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Five Tips for Planting Your First Eco-Friendly Vegetable Garden

Shutterstock Licensed Photo - By Bukhanovskyy

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One area of sustainable living that has received a lot of attention is food. While it may seem like a relatively small step, planting your own vegetable garden can provide you with all kinds of healthy organic options that you and your family can enjoy. Organic gardening has become quite the hobby for many homeowners who want to take control of what they eat.

Replacing 20% of the food that you buy from the store with food from your garden can reduce your carbon footprint by 68 pounds of CO2 a year. If you’ve been thinking about planting your own vegetable garden but are afraid you don’t have much of a green thumb, then you’ll want to check out these five tips.

Start with Easy-to-Grow Items

The first tip is to start with items that are relatively easy to grow. There are actually a number of vegetables that require very minimal effort on your part yet will yield some beautiful and tasty results. If you like tomatoes, then this can be an excellent starter item.

Others that are easy to grow and are versatile in terms of cooking are squash and peppers. What’s great about all of these vegetables is that they will keep on growing through the entire season, so you will continually be harvesting your vegetables.

Make Sure You Give More Than Enough Space

When you first plants seeds, or a small vegetable plant, it’s hard to imagine just how big it will get, which can result in planting them too close together. You want to be sure each plant has plenty of room to grow, which means understanding how big they will get. Asking your local garden centre for advice will help you to figure out the spacing.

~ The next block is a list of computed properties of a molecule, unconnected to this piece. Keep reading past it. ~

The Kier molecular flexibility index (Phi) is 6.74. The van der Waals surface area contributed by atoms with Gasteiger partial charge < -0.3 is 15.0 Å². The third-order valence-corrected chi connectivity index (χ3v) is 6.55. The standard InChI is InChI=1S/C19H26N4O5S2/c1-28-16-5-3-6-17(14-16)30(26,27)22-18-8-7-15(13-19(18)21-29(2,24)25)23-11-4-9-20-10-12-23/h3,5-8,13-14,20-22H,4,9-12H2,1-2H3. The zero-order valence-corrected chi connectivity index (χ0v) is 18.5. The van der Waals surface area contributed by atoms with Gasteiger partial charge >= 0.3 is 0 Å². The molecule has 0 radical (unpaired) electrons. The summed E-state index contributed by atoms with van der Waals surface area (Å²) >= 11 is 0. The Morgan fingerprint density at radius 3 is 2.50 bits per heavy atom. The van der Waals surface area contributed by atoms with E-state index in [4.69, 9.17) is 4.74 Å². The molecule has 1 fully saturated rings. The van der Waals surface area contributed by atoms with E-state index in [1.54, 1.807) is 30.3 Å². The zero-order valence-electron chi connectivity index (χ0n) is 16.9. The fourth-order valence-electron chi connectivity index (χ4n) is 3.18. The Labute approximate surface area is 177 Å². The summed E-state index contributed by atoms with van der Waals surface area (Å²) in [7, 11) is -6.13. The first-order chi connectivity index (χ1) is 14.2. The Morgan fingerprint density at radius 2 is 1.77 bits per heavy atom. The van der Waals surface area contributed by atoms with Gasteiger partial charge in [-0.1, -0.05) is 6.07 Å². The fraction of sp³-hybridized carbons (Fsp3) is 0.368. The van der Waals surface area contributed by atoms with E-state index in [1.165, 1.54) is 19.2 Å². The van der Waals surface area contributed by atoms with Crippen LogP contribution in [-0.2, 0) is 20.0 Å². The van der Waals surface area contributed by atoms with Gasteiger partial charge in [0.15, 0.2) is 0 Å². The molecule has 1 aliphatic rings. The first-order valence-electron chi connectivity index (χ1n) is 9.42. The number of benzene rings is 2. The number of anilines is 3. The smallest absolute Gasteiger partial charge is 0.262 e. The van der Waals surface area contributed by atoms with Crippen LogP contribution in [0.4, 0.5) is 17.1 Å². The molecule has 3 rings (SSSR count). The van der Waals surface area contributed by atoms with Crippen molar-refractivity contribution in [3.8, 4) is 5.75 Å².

At the end of the day, the amount of space that you have isn’t necessarily most important. It also matters how well kept your garden is. As Better Homes and Gardens points out, a 10×10′ space that is carefully weeded and trimmed will produce more food than a 25×25′ space that is neglected. Don’t just set aside a plot of land to start growing. Make sure that you are willing to commit to keeping up with it as well.

The Main Needs – Sun, Shade, Water, and Fertilizer

Each plant has its own individual needs when it comes to how much sun, shade, water, and fertiliser (plant food) it needs. By providing its specific needs, you’ll be able to enjoy fuller yields and tastier crops. Again, research will help. Read up on the various vegetables you are interested in making sure to make notes about the important categories.

The biggest mistake that people make is pointing their garden in the wrong direction. They generally expect that they should grow it facing the East to get the most sun. However, if you are growing a garden in the Northern Hemisphere, you will actually want to make sure that your garden is facing the South as this article from the San Francisco Chronicle points out.

Draw Up a Garden Plan

Now that you’ve picked your vegetables and done your research on its needs and space requirements, you can go ahead and draw up a garden plan. This will help you to organise where each plant will go, and it can remind you about what you have planted.

Protect Your Hard Work

After all the work you put into creating your garden and caring for it, you want to be sure it is protected from animals that may also find your items appealing. There are all kinds of ways you can do this, but one that looks very natural is to erect wooden trellis panels. You can find these panels in various designs and sizes, which mean you’ll be able to find ones that match your needs.

By following these tips, you may just discover you do have a green thumb after all, and you’ll have some mouth-watering vegetables to prove it.

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